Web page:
Directions for Dogs with Itchy Skin

posted: by: South River Veterinary Service Tags: "Clinic Specials" "News" 

  1. Make sure that recommended flea and tick prevention is used and correctly applied every month. Many dogs are allergic to fleas. One flea bite can cause an allergic reaction which causes the dog to be itchy all over.
  2. Give 3v capsules as directed on a daily basis. Avoid adding other sources of fat to diet such as meat juices. This may upset the anti inflammatory ratio of omega fatty acids derived in this supplement.
  3. Wipe entire body with a clean damp cloth 1x daily. In effect, you are dusting your dog (removing allergens such as dust mites and pollen that could precipitate a generalized allergic reaction.)
  4. Bathe, if possible, 1x weekly with recommended shampoo. This will soothe the skin and remove allergens as well as cleaning up any early bacterial or yeast infections.
  5. Make sure that all bedding is laundered weekly and that it is appropriate (avoid fluffy, wooly textures, avoid down or cedar as stuffing, use materials such as flannel or cotton that are smooth and tightly woven).  Vacuum a lot!
  6. Consider diet: Avoid wheat, corn, soy; meat should be 1st ingredient and whole grains and vegetables should follow. Avoid preservatives and flavor enhancers. Consider hypoallergenic diets such as D/D, Z/D, FP Response (prescription), or OTC diets such as Wellness Fish and Sweet Potato. The point of these diets is to provide “novel” sources of carbohydrates and proteins and to provide a balanced fatty acid source.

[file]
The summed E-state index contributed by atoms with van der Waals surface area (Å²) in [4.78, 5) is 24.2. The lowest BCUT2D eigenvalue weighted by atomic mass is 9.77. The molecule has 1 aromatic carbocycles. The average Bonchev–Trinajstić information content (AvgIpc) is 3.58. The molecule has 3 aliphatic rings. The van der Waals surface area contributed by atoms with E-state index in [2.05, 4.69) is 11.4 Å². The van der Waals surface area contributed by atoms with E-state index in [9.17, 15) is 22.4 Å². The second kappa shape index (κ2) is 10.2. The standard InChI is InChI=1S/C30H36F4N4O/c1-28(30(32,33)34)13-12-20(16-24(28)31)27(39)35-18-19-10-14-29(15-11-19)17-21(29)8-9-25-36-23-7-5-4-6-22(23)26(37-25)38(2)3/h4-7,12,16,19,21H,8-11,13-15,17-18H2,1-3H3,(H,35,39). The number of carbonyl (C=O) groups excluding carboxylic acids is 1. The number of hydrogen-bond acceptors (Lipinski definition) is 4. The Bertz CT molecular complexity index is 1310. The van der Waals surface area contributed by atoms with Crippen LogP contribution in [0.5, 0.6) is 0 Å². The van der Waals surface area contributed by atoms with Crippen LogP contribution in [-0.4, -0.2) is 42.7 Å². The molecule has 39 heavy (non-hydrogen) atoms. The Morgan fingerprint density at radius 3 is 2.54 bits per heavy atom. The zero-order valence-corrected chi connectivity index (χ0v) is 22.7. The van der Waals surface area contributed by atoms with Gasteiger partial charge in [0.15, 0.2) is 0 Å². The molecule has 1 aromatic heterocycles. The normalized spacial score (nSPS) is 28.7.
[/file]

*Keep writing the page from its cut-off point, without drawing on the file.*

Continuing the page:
7. Avoid perfumes and deodorizers. Take care with harsh chemicals and cleaning products that may affect sensitive skin.
  8. Consider the environment. Many dogs are highly allergic to dust mites which hide in food pantries, bedding, couches, rugs and heating vents. They particularly like down filled pillows and comforters. Seasonal allergens are particularly problematic in the spring, summer and fall (pollen sources).
  9. When you notice that your dog is having a flare up, seek veterinary care and if appropriate use an E collar to stop self excoriation. If a hot spot forms have it treated ASAP before it can become a serious problem.
Give medications as directed. These may be directed at secondary bacterial dermatitis and at the “itchiness” itself.